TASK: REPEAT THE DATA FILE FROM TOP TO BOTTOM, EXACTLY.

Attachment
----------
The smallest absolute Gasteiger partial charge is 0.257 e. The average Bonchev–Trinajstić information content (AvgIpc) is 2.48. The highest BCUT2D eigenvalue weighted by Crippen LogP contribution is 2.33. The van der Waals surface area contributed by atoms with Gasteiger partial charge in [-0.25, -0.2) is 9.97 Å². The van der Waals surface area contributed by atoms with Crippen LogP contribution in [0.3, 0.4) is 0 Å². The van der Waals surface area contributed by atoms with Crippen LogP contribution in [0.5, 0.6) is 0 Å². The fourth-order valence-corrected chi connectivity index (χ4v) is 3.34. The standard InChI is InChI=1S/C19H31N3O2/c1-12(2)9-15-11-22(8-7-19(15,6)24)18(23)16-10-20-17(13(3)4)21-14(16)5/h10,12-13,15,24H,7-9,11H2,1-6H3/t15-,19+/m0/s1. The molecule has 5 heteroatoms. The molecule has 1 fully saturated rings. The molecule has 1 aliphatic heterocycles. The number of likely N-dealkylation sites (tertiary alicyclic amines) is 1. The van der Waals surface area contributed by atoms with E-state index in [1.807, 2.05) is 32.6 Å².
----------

The smallest absolute Gasteiger partial charge is 0.257 e. The average Bonchev–Trinajstić information content (AvgIpc) is 2.48. The highest BCUT2D eigenvalue weighted by Crippen LogP contribution is 2.33. The van der Waals surface area contributed by atoms with Gasteiger partial charge in [-0.25, -0.2) is 9.97 Å². The van der Waals surface area contributed by atoms with Crippen LogP contribution in [0.3, 0.4) is 0 Å². The van der Waals surface area contributed by atoms with Crippen LogP contribution in [0.5, 0.6) is 0 Å². The fourth-order valence-corrected chi connectivity index (χ4v) is 3.34. The standard InChI is InChI=1S/C19H31N3O2/c1-12(2)9-15-11-22(8-7-19(15,6)24)18(23)16-10-20-17(13(3)4)21-14(16)5/h10,12-13,15,24H,7-9,11H2,1-6H3/t15-,19+/m0/s1. The molecule has 5 heteroatoms. The molecule has 1 fully saturated rings. The molecule has 1 aliphatic heterocycles. The number of likely N-dealkylation sites (tertiary alicyclic amines) is 1. The van der Waals surface area contributed by atoms with E-state index in [1.807, 2.05) is 32.6 Å².